As a kid, cloud monitoring meant going outside and looking for new shapes created by clouds in the sky. If only it was that simple for network engineers today.
Now, many organizations begin and end monitoring cloud services with a ping test: “ping the server and see if it responds”.
The problem with relying only on the ping test for cloud monitoring is that users hold network professionals to high standards on all components of a data network.The network engineers need to be able to identify when problems occur, who is responsible, troubleshoot the problems, as well as initiate fixes and avoid reoccurances.
This means that engineers need a different way to monitor the performance of cloud services.
What's Different with Cloud Services?
Cloud services tend to add a lot of complexity to the picture, as more players are involved with providing the services. In addition, standard monitoring tools are mostly ineffective at showing the complete picture since they are designed to monitor on-premise servers and services and don't know the difference.
Where Can Cloud Service Problems Occur?
Here are the locations where problems can occur:
- Your own network: Any packet loss or buffering occurring inside of your own network can cause slowdowns and disconnects.
- Your ISP: If ISPs are dropping or buffering packets, access to all of your cloud services may be affected.
- An Internet backbone provider: This means that the entire Internet may be affected by this problem.
- The cloud service provider's network: The cloud service provider rarely likes to admit or expose the fact that they caused the problem, but this can frequently occur.
What Problems Can Occur with Cloud Services?
Users will complain about one of two problems that occur when trying to access cloud services:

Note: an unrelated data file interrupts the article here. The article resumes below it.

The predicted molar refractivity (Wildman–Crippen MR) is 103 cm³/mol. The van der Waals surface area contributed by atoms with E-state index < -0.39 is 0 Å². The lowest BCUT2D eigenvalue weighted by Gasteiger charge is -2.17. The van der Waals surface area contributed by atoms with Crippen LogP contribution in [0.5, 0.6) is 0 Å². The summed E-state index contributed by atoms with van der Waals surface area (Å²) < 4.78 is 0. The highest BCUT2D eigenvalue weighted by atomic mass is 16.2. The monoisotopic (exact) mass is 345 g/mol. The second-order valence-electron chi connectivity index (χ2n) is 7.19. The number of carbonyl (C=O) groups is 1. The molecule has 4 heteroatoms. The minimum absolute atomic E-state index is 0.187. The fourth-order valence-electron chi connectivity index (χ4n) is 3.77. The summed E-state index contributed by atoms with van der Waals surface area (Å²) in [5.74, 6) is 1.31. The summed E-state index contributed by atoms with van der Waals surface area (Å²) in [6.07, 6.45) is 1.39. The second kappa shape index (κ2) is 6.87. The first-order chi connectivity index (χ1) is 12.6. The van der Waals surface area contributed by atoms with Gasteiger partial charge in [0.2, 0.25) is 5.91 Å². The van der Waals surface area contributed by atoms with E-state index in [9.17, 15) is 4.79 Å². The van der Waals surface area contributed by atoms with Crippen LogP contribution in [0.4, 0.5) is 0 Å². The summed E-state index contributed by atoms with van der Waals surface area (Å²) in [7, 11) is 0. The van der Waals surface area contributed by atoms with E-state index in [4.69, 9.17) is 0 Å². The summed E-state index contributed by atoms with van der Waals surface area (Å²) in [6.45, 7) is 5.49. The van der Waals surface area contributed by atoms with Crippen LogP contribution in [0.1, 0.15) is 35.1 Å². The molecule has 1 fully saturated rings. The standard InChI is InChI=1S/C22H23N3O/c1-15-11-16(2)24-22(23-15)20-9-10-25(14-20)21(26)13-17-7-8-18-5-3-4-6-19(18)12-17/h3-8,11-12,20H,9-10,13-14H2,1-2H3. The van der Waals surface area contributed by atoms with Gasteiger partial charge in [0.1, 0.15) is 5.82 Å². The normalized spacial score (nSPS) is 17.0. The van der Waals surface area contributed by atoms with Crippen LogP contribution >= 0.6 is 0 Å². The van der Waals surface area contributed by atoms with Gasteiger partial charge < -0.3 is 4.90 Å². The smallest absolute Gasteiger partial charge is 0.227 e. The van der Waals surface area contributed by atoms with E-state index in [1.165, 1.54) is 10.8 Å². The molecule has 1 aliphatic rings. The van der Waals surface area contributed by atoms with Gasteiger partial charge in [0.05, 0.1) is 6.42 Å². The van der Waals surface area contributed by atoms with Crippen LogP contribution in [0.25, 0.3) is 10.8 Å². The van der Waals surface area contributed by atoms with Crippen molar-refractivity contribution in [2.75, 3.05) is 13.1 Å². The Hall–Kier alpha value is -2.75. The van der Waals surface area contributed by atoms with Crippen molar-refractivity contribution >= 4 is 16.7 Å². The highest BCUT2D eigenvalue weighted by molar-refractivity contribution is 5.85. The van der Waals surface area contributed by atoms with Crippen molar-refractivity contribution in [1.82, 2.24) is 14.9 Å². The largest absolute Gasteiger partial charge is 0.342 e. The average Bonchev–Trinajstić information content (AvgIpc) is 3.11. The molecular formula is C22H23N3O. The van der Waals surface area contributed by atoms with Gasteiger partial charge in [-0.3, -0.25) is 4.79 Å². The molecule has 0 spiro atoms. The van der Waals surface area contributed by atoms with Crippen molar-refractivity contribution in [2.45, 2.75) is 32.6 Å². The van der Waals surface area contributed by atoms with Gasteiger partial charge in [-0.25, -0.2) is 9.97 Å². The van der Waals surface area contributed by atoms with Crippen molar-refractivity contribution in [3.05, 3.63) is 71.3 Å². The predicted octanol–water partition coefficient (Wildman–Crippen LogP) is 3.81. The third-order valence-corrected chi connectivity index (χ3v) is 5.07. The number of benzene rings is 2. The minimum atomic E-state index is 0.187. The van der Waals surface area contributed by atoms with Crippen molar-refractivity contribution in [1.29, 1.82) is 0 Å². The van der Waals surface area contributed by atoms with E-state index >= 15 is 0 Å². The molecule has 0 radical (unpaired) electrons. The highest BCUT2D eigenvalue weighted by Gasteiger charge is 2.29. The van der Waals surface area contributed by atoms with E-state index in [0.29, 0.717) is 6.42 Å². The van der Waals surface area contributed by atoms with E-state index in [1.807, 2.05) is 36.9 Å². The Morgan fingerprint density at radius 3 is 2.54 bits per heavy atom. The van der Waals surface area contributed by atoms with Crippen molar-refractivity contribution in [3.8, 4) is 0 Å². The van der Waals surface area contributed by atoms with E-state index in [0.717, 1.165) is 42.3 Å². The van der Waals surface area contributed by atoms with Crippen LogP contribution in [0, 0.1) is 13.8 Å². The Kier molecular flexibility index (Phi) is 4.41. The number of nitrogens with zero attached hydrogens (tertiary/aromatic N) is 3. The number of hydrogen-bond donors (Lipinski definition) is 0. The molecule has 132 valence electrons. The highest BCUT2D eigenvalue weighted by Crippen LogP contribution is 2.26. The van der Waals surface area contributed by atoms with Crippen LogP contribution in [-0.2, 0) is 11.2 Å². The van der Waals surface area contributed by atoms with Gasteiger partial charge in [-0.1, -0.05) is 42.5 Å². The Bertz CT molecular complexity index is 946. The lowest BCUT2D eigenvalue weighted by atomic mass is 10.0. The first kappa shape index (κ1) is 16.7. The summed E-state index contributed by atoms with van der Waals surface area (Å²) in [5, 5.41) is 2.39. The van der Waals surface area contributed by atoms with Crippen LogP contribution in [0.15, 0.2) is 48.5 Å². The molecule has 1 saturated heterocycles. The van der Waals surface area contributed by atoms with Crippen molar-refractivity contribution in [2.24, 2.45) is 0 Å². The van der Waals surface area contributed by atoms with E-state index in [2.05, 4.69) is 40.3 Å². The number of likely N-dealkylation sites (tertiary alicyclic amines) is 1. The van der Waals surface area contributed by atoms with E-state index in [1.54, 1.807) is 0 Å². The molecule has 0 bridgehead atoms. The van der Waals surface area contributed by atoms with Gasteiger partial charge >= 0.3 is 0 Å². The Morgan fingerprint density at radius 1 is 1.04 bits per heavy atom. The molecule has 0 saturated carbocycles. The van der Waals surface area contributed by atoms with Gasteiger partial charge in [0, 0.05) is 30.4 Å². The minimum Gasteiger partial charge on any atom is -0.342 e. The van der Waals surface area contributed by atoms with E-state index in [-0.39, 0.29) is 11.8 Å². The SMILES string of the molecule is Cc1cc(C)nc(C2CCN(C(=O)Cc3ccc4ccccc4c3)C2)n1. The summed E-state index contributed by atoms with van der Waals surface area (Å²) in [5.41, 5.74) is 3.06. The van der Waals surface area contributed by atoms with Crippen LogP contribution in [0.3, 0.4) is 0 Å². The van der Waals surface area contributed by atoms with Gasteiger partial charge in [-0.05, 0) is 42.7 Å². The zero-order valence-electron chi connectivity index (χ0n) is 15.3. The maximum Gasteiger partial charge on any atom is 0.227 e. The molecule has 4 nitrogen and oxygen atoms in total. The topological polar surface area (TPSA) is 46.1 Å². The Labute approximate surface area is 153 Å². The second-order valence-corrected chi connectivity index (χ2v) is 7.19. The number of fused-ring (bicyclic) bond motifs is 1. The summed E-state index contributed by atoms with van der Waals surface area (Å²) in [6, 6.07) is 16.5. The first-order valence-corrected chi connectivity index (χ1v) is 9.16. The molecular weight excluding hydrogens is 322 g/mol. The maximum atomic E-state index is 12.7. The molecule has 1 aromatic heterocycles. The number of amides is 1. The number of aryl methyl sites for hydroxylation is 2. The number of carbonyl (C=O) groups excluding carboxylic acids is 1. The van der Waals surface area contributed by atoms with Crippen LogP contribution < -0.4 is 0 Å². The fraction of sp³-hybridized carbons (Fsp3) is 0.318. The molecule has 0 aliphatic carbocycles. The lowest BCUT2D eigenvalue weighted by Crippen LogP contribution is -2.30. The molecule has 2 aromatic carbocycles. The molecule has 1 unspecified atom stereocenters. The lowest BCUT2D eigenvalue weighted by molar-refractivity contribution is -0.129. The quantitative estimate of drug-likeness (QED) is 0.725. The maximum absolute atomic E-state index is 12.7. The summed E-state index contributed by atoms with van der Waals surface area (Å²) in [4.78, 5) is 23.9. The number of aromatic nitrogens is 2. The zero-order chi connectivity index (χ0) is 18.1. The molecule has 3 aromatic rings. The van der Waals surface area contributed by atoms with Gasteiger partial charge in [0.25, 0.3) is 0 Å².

- Slowdowns: This is typically the biggest complaint, as users get frustrated when they don't get snappy responses from their cloud services.
- Disconnects: If problems persist or get worse, users will get dropped from their cloud servers and have to login again.
What Causes These Problems to Happen?
These problems frequently occur due to one primary reason: packet loss.
If a file download typically takes 10 seconds under normal circumstances, but there is 20% packet loss, then it will take more than 12 seconds at a minimum to transfer the data.
Why more? TCP/IP includes a "backoff" mechanism that will slow down sending if it detects loss. This mechanism is designed to prevent links and devices from becoming completely flooded when there is a lot of utilization.
|Note:||More information on TCP's sliding windows protocol and the backoff mechanism is available here: Wikipedia: Sliding Window Protocol|
If the latency is high for this conversation (over 100ms), then the backoff mechanism will add addiitonal delay to transfer the entire file.
The result is that a normal 10 second download might end up being 20 seconds when there is loss.
|Note:||Newer operating systems and programs may support the TCP Fast Open mechanism that will help more rapidly recover from packet loss conditions. (See Wikipedia: TCP Fast Open)|